Invisible Knapsack or 50-lb Checked Luggage

In less than 48 hours, I will be residing abroad, sleeping in a new place. A strange place. And yet, I am the stranger in this place. Mexico will become my new home (for at least three years) but “home” will have to be a concept that is constantly underpinned by this idea of being foreign. A concept that will entirely be in quotation marks. Something true and yet untrue.

One of my life-long dreams has been to live in another country (especially one in Latin America). Though I am of Asian descent, I have always felt an inherent desire to know more about Latino culture (there is a chance that I am of Spanish descent… a DNA test would probably confirm or deny this). I have always wanted to be fluent in another language, but alas my learning styles (and fortitude for language) has challenged my attempts at this in an environment where English is the primary language. Many other reasons have put me on this trajectory. And I am so grateful for them.

But it does not mitigate the fact that I am afforded an opportunity that allows me to take a position for much less pay. Allows me the ease of obtaining a work visa to teach and to be a school administrator in another country. Allows me the internal resources-emotional, psychological, financial-and external resources-family, close friends, and business associates whom gave me this opportunity.


At the top of the mountain at the Peña de La Cruz outside of Jinotega, Nicaragua

Two years ago, I went on a service trip to Nicaragua through Outreach360. We worked with youth in a neighborhood in Jinotega teaching English and Spanish literacy. The organization also helps with community health projects among other initiatives. I appreciate the program because it gave me a more global view of living. I was really touched by how earnest  the children were for learning. They wanted to learn English; it was not some Western moral that imposed upon them (though I suppose there is a case for systemic oppression here). But in the moments, these children were seeking modes for bettering themselves so they can provide for themselves and their families. It was evident (although cursory) how these children not only improved their situations but also impacted their families and community positively as well. Although the country director was Canadian, she worked extremely closely with a Nicaraguan woman who served as second-in-command for the program. The program was very sensitive to its place within the community, working to ensure their programs were value-added.

Reading a children’s book (in English or Spanish)

Several of my friends have been talking about the concepts of service, charity, and philanthropy. Most of these  require individuals to acknowledge their privilege; however, the mere acceptance of these statuses does not automatically result in one’s best intention. An individual who goes abroad to help build houses for the mere status of marking it off of their “I’m-a-good-person” list has not really made a truly positive impact. Furthermore, the imposition of our own values comes so naturally that it is difficult to participate in another culture without attempting to find some level of comfort. Many of these efforts to cope can be at the detriment of the more global picture.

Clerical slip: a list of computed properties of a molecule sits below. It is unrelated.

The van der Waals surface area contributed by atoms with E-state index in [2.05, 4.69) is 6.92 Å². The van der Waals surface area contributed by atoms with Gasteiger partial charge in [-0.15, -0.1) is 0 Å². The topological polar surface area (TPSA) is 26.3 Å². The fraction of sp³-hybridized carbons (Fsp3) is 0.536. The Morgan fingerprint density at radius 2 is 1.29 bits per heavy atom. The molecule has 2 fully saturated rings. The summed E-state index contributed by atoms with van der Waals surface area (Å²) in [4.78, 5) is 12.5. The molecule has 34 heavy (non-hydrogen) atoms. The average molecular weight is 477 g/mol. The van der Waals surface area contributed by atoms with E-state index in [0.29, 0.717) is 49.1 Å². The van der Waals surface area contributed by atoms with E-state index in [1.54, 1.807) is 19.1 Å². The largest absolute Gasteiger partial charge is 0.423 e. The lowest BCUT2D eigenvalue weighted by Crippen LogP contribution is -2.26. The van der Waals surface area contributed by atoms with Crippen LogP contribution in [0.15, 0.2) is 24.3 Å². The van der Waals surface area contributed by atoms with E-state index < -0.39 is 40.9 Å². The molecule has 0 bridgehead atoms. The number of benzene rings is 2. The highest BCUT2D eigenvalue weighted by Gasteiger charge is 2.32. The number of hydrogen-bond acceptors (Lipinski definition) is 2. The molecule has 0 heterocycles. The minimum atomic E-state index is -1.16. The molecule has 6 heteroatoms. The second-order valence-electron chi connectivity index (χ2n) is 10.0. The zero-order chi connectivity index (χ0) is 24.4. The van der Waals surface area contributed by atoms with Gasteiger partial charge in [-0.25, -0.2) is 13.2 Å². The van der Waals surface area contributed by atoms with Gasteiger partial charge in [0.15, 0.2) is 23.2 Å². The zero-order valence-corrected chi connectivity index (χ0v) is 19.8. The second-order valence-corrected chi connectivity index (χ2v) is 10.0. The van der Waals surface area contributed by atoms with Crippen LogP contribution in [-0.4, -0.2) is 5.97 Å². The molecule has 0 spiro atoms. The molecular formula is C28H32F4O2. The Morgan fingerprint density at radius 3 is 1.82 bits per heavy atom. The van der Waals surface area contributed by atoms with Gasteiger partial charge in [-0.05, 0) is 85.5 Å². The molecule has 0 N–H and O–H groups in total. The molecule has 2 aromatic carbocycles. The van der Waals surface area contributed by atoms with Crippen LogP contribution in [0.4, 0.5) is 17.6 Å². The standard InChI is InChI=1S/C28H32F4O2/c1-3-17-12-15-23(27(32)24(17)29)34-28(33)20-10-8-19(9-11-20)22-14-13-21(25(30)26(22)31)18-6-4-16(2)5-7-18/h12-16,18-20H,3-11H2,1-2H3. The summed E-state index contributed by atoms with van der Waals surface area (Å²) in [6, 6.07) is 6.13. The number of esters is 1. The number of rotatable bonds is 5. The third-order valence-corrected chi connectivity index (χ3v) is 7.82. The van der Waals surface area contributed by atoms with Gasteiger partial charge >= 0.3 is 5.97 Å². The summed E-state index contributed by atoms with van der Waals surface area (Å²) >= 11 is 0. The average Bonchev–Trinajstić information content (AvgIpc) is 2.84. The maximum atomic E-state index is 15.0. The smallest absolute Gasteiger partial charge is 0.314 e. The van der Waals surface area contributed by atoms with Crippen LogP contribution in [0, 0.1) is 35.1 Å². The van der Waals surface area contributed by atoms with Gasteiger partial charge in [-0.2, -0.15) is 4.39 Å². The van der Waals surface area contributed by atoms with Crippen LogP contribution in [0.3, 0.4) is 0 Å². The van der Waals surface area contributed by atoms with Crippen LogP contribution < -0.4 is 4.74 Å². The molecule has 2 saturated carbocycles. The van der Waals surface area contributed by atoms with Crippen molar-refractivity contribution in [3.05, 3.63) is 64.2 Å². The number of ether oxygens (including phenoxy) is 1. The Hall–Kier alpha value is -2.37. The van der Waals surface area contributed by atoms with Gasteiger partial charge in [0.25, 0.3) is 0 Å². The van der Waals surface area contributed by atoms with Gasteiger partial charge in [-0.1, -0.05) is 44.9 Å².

Now, this does not mean that service, charity, and philanthropy are not merited and greatly needed. It also does not mean that an individual who serves or gives does not get some individual benefit. Persons who want to serve or travel abroad to help the global community and to expand their own world view can have very meaningful experiences. Just be cognizant of your attitudes and behaviors in these experiences. Be cognizant of the privileges you have in the very ability to travel or serve. As well as other privileges you have. Acknowledge these privileges and use them to help fight systems of oppression. Use them to help build partnerships rather than positions of power.

The school I am working for has a administrative and teaching staff that is a mixture of Mexicans and non-Mexicans. Some staff speak only Spanish while others have basic (like in my case) proficiency in the language. This results in tricky modes of communication to ensure all messages within the organization are consistent and clear. And while this is clearly a challenge for the school, I believe it provides a richness that other institutions may not have. The executive director not only promotes professional development but also she actively provides opportunity for training and growth. She does this in order to develop a sustainable infrastructure in the school’s home country by providing training to local persons and environment for them to hone those skills. I’m excited to be a part of this venture.

All these things I recognize. I know about concepts of privilege and oppression. And I pledge to work actively to continuously acknowledge my privileges, unpack my invisible knapsack, challenge systems of oppression, and strive for a more global community. But it will be hard at times; I will make mistakes. But with each of those, I will reflect and make efforts to do better. To be better.

And I hope you can do the same in your travels whether abroad or at home. Whether on vacation or in your daily commute. Wherever you may go.


For more information on the “Unpacking the Invisible Backpack”, check out this article by Peggy McIntosh:

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